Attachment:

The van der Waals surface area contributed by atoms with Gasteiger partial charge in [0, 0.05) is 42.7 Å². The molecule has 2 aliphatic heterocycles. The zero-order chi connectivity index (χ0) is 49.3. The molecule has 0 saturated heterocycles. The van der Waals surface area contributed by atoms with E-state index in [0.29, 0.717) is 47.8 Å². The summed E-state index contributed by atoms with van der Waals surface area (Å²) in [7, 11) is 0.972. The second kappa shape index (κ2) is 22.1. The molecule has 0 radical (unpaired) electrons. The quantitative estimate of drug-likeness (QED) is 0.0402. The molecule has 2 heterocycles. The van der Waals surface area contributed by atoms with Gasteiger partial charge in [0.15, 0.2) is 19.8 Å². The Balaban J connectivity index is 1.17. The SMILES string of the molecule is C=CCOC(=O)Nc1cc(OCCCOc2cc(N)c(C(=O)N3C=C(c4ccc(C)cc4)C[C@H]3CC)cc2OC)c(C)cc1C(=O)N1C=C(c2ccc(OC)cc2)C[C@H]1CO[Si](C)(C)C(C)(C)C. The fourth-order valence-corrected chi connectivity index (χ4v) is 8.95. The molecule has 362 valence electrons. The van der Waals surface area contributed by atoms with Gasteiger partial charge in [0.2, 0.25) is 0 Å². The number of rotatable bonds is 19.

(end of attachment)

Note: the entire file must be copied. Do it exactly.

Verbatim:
The van der Waals surface area contributed by atoms with Gasteiger partial charge in [0, 0.05) is 42.7 Å². The molecule has 2 aliphatic heterocycles. The zero-order chi connectivity index (χ0) is 49.3. The molecule has 0 saturated heterocycles. The van der Waals surface area contributed by atoms with E-state index in [0.29, 0.717) is 47.8 Å². The summed E-state index contributed by atoms with van der Waals surface area (Å²) in [7, 11) is 0.972. The second kappa shape index (κ2) is 22.1. The molecule has 0 radical (unpaired) electrons. The quantitative estimate of drug-likeness (QED) is 0.0402. The molecule has 2 heterocycles. The van der Waals surface area contributed by atoms with Gasteiger partial charge in [0.15, 0.2) is 19.8 Å². The Balaban J connectivity index is 1.17. The SMILES string of the molecule is C=CCOC(=O)Nc1cc(OCCCOc2cc(N)c(C(=O)N3C=C(c4ccc(C)cc4)C[C@H]3CC)cc2OC)c(C)cc1C(=O)N1C=C(c2ccc(OC)cc2)C[C@H]1CO[Si](C)(C)C(C)(C)C. The fourth-order valence-corrected chi connectivity index (χ4v) is 8.95. The molecule has 362 valence electrons. The van der Waals surface area contributed by atoms with Gasteiger partial charge in [0.2, 0.25) is 0 Å². The number of rotatable bonds is 19.